Today is the 111th birthday of Crockett Johnson (1906-1975). To celebrate, let’s take a deep dive in his oeuvre — looking at one of his lesser-known books, This Rich World.
The popular story is that Crockett Johnson began creating books for children when he illustrated Ruth Krauss’s The Carrot Seed (1945). This is a compelling narrative. Krauss was his wife, it was his first book for Harper (which would later publish his Harold books), and The Carrot Seed became a classic.
But the first book expressly for children that was illustrated by Crockett Johnson is Constance J. Foster’s This Rich World: The Story of Money (1943). I say “book expressly for children” because, though his daily strip Barnaby included children among its readers, the comic — which yielded two books (in 1943 and 1944) — did not imagine young people as its primary audience. This Rich World: The Story of Money did. As the dust jacket’s inside front flap says, “Into this unusual and delightful book have been packed all the things the young reader wants to know about money.”
As you might expect, some of the information in a book published three quarters of a century ago feels dated: This Rich World is too easy on colonialism and favors masculine pronouns (men earn money).
“all the things the young reader wants to know about money”
But there’s a lot in here that young people — and many of our elected representatives — could learn from today. For instance, taxes are the price we pay for living in a civil society.
A flat tax (such as a sales tax) is unfair, because the wealthy and the working class pay the same tax, even though it costs the rich a far smaller percentage of their income.
There’s interesting trivia, too, such as the derivation of the expression “worth his salt.” The word salary derives from the word for salt — a valuable commodity because the “ancient world had no refrigerators and so needed salt and spices to preserve its good” (35). So, “In early Roman times the soldiers received part of their wages in the form of salt. This was known as salarium, or salt money. We still say sometimes that a man isn’t ‘worth his salt’ when he is lazy or shirks his work” (36).
Who was Constance J. Foster?
While writing the biography of Johnson and Krauss, I wondered: how did Johnson come to illustrate her book? Were they part of the same social circle? Might they have met? Biographical data on Constance J. Foster is scarce. So, I bought used copies of other books she wrote or co-wrote, hoping that the dust jackets might give me some clues. From her The Attractive Child (1941), we learn that she lives in Great Neck, NY, and that she consulted many experts — most of whom are from New York City. She has a family (whom she thanks), and was likely then writing for Parents Magazine: one of her thanks goes to that publication’s editor. Fathers Are Parents Too (1951), co written with Dr. O. Suprgeon English, tells us that “Mrs. Constance J. Foster has been a free-lance writer since 1927 and her articles have appeared in Parents’ Magazine, Good Housekeeping, Ladies’ Home Journal, etc.” Her pamphlet, Developing responsibility in children (1953), offers much about her philosophy of parenting, but nothing about the author.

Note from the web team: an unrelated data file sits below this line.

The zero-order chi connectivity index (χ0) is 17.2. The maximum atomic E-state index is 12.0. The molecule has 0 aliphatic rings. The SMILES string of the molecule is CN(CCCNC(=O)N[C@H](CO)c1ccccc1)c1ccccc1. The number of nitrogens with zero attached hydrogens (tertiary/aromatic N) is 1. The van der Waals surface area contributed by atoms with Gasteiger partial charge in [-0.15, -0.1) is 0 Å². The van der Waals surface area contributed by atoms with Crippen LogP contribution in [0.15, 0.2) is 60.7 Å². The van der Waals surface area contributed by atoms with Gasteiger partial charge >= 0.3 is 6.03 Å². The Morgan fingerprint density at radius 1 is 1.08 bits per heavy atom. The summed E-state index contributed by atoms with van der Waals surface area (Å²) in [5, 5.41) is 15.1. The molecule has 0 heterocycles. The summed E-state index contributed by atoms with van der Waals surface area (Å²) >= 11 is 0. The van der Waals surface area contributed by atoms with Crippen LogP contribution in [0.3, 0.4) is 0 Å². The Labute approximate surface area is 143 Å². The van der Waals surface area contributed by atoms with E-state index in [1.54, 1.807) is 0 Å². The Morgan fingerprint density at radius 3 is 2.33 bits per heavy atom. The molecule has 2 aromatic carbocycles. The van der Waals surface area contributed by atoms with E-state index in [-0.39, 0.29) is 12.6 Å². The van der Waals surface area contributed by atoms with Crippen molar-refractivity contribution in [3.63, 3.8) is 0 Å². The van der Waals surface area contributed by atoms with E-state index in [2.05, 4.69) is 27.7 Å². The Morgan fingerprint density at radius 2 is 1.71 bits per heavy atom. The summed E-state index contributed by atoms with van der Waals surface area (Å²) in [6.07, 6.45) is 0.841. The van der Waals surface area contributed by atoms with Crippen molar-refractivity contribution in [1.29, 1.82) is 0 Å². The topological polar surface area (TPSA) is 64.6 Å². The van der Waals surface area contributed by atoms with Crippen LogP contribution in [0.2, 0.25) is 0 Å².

As it turns out, our best source is the back dust jacket of This Rich World itself.
My guess is that she may have met Johnson — if she knew him at all — via Johnson’s wife. Krauss was then studying Anthropology at Columbia, and two of Foster’s sources for The Attractive Child are affiliated with Columbia. More than that, Krauss’s and Foster’s shared interest in children’s development might have provided occasion for them to meet.
Share the wealth
Whatever Foster’s connection (if any) to Johnson might have been, the book’s message is one that the current occupant of the White House would do well to heed. Foster argues that we should share the wealth. She twice cites Adam Smith’s “golden rule of world trade”: “It is better for a nation if the other nations with whom it does business are rich, not poor” (71, 157).
Her final chapter — “Wars Are Wasteful” — repeats that point. If Foster is at times too willing to affiliate free trade with freedom, she also very rightly stresses the need to work together:
Only human brotherhood and the equality of all men, of all colors and races, will work. In the past some people have had more clothes and food and houses than they could use, while others have not had nearly enough. Unless we can build a world in the future in which everybody has enough, then no peace will last long. (157-58)
Crockett Johnson’s art tells that story, too — the story of money and of the need to distribute it fairly if we are to live in peace.
Crockett Johnson birthday posts from previous years
- How to Read Harold (20 Oct. 2016). A short excerpt from a book I’m working on — How to Read Harold: A Purple Crayon, Crockett Johnson and the Making of a Children’s Classic.
- Harold is 60. So is his purple crayon (20 Oct. 2015). On the occasion of Johnson’s 109th birthday, tributes to Harold from Lane Smith, Bob Staake, and others.
- Harold Around the World (20 Oct. 2014). Harold and the Purple Crayon has been published in many languages. Here are some of the covers.
- Happy 107th Birthday, Crockett Johnson! (20 Oct. 2013). A photograph of Johnson laughing, plus news of contemporary Johnson exhibit and talk.
- Crockett Johnson in New York: A Walking Tour, in Honor of His 106th Birthday (20 Oct. 2012). The childhood homes of Crockett Johnson.
- A Title Is to Read (20 Oct. 2011). Announcing the title of my biography of Crockett Johnson and Ruth Krauss.
- Happy Birthday, Crockett Johnson! (20 Oct. 2010). Newspaper ad for Johnson’s Barnaby and Mr. O’Malley (1944).